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Project Portfolio Management

How to Manage the Logistics Behind Project Management in Enterprise Business

Published By Team AdaptiveWork

Big projects involve big risks and big rewards—that’s why project managers are drawn to them. Leading an enterprise project to a successful conclusion can improve your reputation, increase your earning potential and put you in line for even more important projects in the future. A high-profile failure, on the other hand, is a career setback that may be hard to recover from. That’s why it’s so important to understand the challenges you’ll face before you begin.

One of the biggest challenges in modern day enterprise project management is project logistics. Keeping track of dozens of stakeholders across multiple departments or companies is almost a full time job in itself, especially when many interrelated tasks are underway at the same time. It’s the project manager’s job to keep the lines of communication open at all times, and to make sure that everyone knows where they’re supposed to be and what they’re supposed to be doing. If you’re an enterprise project manager, the strategies listed below will help you avoid common pitfalls and master the art of project management logistics.

Set Clear Expectations

A few minutes of extra communication at the beginning of a project can save you weeks of trouble down the road. Before everyone on the project team is buried in work, take some time to set expectations regarding project communication, meeting schedules and other important housekeeping items. You want to be sure that all stakeholders understand how the project will be run, so that you don’t have to deal with communication breakdowns or missed assignments down the road.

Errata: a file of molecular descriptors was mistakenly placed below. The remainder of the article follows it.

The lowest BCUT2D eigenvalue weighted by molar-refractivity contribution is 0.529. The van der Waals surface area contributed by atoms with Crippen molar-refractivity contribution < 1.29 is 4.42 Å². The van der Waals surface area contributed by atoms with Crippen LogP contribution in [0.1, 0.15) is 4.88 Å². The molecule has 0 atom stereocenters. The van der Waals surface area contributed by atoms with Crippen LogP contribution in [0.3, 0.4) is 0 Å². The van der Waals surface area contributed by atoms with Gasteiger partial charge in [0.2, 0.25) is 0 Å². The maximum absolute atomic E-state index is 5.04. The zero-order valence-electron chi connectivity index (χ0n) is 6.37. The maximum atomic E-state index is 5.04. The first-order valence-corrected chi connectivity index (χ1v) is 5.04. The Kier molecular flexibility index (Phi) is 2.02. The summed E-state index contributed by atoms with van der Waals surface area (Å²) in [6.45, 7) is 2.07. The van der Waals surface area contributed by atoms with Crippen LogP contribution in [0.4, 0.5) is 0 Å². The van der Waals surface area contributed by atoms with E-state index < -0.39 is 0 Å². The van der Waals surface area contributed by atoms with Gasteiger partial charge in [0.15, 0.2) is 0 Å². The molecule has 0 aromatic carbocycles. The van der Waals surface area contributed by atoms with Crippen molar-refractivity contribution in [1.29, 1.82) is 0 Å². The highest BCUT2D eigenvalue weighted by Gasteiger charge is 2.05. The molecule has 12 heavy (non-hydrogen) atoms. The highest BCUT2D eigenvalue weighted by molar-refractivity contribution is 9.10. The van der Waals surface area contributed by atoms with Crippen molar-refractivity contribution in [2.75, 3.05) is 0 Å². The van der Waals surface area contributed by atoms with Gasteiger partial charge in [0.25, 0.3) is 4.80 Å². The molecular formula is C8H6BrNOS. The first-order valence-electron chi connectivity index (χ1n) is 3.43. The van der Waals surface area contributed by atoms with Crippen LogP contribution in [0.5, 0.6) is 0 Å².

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Keep Key Stakeholders Engaged

Enterprise projects often have hundreds of stakeholders, each of whom has a unique role within the project. Many project managers use a RACI matrix to identify different groups of stakeholders and characterize their roles. A RACI matrix groups stakeholders into four categories:

  • Responsible: the team members who perform the actual project work
  • Accountable: team or project managers who ensure that the project work is completed
  • Consulted: higher-level stakeholders who provide input on strategic project decisions
  • Informed: other groups or individuals who need to be updated on the project as it progresses but are not otherwise involved

Placing your project’s stakeholders into a RACI matrix can make it much easier to manage your project communications and meeting schedule.

Encourage Collaboration

Online collaboration is critical to enterprise project success, especially now that project teams are so often distributed across multiple cities or countries. Be sure that your team members understand the importance of sharing ideas, insights and updates with their colleagues as quickly and effectively as possible. Whether through weekly progress meetings or daily check-in emails, encouraging collaboration is key.

Use the Right Tools

Enterprise project management is simply not possible without the right project management software. A cloud-based enterprise PM solution like Planview AdaptiveWork will not only help you manage your project logistics, it will simplify communication, collaboration, budget tracking and the multitude of other tasks necessary for enterprise project success. In using the right tools, you’ll be less likely to overlook small details that can quickly turn into larger issues.

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Written by Team AdaptiveWork